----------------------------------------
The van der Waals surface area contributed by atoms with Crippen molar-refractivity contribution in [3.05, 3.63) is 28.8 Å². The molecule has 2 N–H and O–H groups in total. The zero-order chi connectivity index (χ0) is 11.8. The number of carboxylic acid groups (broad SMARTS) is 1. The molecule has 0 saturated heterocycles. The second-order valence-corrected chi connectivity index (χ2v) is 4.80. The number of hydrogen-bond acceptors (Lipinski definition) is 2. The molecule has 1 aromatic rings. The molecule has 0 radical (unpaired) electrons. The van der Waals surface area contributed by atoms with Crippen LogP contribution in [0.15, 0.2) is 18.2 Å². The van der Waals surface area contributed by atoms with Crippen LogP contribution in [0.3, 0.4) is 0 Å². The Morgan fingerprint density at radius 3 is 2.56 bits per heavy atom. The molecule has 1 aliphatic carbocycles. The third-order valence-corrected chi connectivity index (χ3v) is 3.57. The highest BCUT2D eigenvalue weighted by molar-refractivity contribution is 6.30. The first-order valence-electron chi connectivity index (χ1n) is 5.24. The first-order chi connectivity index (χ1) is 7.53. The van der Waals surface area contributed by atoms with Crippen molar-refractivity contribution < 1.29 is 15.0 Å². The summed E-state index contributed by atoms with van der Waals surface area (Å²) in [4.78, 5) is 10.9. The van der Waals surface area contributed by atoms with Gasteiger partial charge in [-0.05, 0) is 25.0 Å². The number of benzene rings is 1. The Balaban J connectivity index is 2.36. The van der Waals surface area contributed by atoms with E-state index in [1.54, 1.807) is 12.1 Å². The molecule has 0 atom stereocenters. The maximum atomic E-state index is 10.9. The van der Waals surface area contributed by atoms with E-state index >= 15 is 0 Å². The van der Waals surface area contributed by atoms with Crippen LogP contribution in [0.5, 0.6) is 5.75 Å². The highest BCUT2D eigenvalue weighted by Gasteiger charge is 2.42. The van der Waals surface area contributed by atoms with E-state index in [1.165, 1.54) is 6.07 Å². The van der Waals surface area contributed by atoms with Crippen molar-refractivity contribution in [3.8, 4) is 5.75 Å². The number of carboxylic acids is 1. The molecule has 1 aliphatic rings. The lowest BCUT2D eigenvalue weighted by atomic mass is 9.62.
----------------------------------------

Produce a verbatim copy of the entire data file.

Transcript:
The van der Waals surface area contributed by atoms with Crippen molar-refractivity contribution in [3.05, 3.63) is 28.8 Å². The molecule has 2 N–H and O–H groups in total. The zero-order chi connectivity index (χ0) is 11.8. The number of carboxylic acid groups (broad SMARTS) is 1. The molecule has 0 saturated heterocycles. The second-order valence-corrected chi connectivity index (χ2v) is 4.80. The number of hydrogen-bond acceptors (Lipinski definition) is 2. The molecule has 1 aromatic rings. The molecule has 0 radical (unpaired) electrons. The van der Waals surface area contributed by atoms with Crippen LogP contribution in [0.15, 0.2) is 18.2 Å². The van der Waals surface area contributed by atoms with Crippen LogP contribution in [0.3, 0.4) is 0 Å². The Morgan fingerprint density at radius 3 is 2.56 bits per heavy atom. The molecule has 1 aliphatic carbocycles. The third-order valence-corrected chi connectivity index (χ3v) is 3.57. The highest BCUT2D eigenvalue weighted by molar-refractivity contribution is 6.30. The first-order valence-electron chi connectivity index (χ1n) is 5.24. The first-order chi connectivity index (χ1) is 7.53. The van der Waals surface area contributed by atoms with Crippen molar-refractivity contribution < 1.29 is 15.0 Å². The summed E-state index contributed by atoms with van der Waals surface area (Å²) in [4.78, 5) is 10.9. The van der Waals surface area contributed by atoms with Gasteiger partial charge in [-0.05, 0) is 25.0 Å². The number of benzene rings is 1. The Balaban J connectivity index is 2.36. The van der Waals surface area contributed by atoms with E-state index in [1.54, 1.807) is 12.1 Å². The molecule has 0 atom stereocenters. The maximum atomic E-state index is 10.9. The van der Waals surface area contributed by atoms with E-state index >= 15 is 0 Å². The van der Waals surface area contributed by atoms with Crippen LogP contribution in [0.5, 0.6) is 5.75 Å². The highest BCUT2D eigenvalue weighted by Gasteiger charge is 2.42. The van der Waals surface area contributed by atoms with E-state index in [1.165, 1.54) is 6.07 Å². The van der Waals surface area contributed by atoms with Crippen molar-refractivity contribution in [3.8, 4) is 5.75 Å². The number of carboxylic acids is 1. The molecule has 1 aliphatic rings. The lowest BCUT2D eigenvalue weighted by atomic mass is 9.62.